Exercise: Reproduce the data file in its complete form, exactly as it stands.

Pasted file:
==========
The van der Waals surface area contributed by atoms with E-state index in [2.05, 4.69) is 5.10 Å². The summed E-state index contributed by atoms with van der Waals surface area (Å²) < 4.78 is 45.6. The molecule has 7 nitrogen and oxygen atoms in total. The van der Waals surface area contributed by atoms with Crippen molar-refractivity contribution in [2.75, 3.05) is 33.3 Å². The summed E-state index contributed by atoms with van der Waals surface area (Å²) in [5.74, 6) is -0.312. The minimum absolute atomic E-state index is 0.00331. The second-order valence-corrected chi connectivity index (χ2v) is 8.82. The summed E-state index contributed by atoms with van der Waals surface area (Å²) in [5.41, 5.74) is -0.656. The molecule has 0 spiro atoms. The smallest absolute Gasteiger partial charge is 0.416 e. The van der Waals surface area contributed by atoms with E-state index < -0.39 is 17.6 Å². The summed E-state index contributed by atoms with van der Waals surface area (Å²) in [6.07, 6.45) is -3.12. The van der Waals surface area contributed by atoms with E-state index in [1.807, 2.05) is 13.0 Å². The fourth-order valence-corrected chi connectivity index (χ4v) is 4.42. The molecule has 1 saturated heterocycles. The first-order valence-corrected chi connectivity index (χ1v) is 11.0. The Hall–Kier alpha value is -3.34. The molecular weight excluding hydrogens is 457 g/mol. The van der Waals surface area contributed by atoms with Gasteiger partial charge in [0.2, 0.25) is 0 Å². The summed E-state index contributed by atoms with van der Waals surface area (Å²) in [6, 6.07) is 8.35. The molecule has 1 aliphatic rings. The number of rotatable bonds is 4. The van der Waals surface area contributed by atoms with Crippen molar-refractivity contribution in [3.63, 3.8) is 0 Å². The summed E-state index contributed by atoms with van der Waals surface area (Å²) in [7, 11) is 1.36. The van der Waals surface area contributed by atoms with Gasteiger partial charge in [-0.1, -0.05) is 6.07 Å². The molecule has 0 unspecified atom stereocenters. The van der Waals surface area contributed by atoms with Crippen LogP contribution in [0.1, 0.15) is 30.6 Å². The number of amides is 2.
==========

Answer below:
The van der Waals surface area contributed by atoms with E-state index in [2.05, 4.69) is 5.10 Å². The summed E-state index contributed by atoms with van der Waals surface area (Å²) < 4.78 is 45.6. The molecule has 7 nitrogen and oxygen atoms in total. The van der Waals surface area contributed by atoms with Crippen molar-refractivity contribution in [2.75, 3.05) is 33.3 Å². The summed E-state index contributed by atoms with van der Waals surface area (Å²) in [5.74, 6) is -0.312. The minimum absolute atomic E-state index is 0.00331. The second-order valence-corrected chi connectivity index (χ2v) is 8.82. The summed E-state index contributed by atoms with van der Waals surface area (Å²) in [5.41, 5.74) is -0.656. The molecule has 0 spiro atoms. The smallest absolute Gasteiger partial charge is 0.416 e. The van der Waals surface area contributed by atoms with E-state index < -0.39 is 17.6 Å². The summed E-state index contributed by atoms with van der Waals surface area (Å²) in [6.07, 6.45) is -3.12. The van der Waals surface area contributed by atoms with E-state index in [1.807, 2.05) is 13.0 Å². The fourth-order valence-corrected chi connectivity index (χ4v) is 4.42. The molecule has 1 saturated heterocycles. The first-order valence-corrected chi connectivity index (χ1v) is 11.0. The Hall–Kier alpha value is -3.34. The molecular weight excluding hydrogens is 457 g/mol. The van der Waals surface area contributed by atoms with Gasteiger partial charge in [0.2, 0.25) is 0 Å². The summed E-state index contributed by atoms with van der Waals surface area (Å²) in [6, 6.07) is 8.35. The molecule has 1 aliphatic rings. The number of rotatable bonds is 4. The van der Waals surface area contributed by atoms with Crippen molar-refractivity contribution in [3.63, 3.8) is 0 Å². The summed E-state index contributed by atoms with van der Waals surface area (Å²) in [7, 11) is 1.36. The van der Waals surface area contributed by atoms with Gasteiger partial charge in [-0.1, -0.05) is 6.07 Å². The molecule has 0 unspecified atom stereocenters. The van der Waals surface area contributed by atoms with Crippen LogP contribution in [0.1, 0.15) is 30.6 Å². The number of amides is 2.